He was honored Monday at PGA headquarters in front of PGA officers and a couple of hundred staff members. He took two hours out of his busy schedule and participated in a photo shoot and fireside chat.

I escorted him to his seat on the stage with the music from the Manchester United soccer team blaring over the loud speaker. Irish flags were waving, and large cutouts of McIlroy and his curly locks were being flashed by the crowd. It was a festive occasion.

Through it all, McIlroy was a great sport as the PGA acknowledged his accomplishments and at the same time poked some fun in his direction. I presented him with an alarm clock, which was symbolic of his last-minute arrival to the first tee on Sunday at the Ryder Cup in his match against Keegan Bradley.

“Look, Rory,” I said. “The last thing I want as PGA president is for my defending champion to be late to the tee at Oak Hill this summer. So, here is an alarm clock to make sure you wake up in time.”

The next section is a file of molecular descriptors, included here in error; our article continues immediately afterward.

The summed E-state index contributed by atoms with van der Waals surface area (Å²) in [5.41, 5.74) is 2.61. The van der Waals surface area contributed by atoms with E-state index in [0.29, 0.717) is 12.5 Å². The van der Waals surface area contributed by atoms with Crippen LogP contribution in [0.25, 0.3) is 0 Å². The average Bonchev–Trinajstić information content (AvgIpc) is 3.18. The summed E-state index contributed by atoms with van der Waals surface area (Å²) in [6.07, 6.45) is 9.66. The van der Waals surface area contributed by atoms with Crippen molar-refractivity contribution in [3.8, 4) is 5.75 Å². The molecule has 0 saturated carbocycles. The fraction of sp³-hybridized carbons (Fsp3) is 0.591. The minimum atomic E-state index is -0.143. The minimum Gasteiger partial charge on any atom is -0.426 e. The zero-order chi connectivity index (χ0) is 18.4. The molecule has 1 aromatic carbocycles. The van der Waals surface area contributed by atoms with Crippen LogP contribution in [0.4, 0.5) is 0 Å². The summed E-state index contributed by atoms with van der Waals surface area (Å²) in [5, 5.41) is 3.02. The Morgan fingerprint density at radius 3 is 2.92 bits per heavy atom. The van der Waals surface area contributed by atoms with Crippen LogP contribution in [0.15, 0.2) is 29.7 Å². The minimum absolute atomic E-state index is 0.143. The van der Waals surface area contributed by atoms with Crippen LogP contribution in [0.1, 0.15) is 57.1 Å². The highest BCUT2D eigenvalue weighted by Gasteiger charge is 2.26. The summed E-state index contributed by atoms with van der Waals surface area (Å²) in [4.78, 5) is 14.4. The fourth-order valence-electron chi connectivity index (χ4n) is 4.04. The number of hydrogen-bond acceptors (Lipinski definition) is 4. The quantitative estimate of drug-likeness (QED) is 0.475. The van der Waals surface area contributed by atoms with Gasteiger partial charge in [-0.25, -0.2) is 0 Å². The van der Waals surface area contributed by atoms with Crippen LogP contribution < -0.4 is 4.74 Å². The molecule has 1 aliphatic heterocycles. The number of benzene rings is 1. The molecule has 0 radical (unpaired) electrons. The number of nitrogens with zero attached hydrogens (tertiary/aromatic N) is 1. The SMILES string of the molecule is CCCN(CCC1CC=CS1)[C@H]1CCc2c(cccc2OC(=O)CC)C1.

He blushed, smiled and looked down at the ground. A typical McIlroy innocent reaction. One that was similar when he was told he had a spot on his shirt during the photo shoot.

This was a result of a quick lunch at Rocco’s Tacos on his way to the ceremony.

Later, his angst over the soiled shirt become more apparent when it became clear he was headed down to Miami to watch his girlfriend, Carolyn Wozniacki, the Danish tennis star, compete in a match. Hey, you can’t show up for that with taco stains on your shirt.

When asked about the putting lesson that Steve Stricker gave Tiger Woods before the WGC event last week, Rory was candid.

“Yeah, I had a little bit of a problem with that,” McIlroy quipped. “It’s not like Tiger needs any help with his game right now. When he putts like he did last week, nobody can beat him. But I know he and Stricker are good friends, so I guess he was just trying to help him out.”

So, does that mean McIlroy would consider taking a putting lesson from his Irish buddy Graeme McDowell, former U.S. Open champ?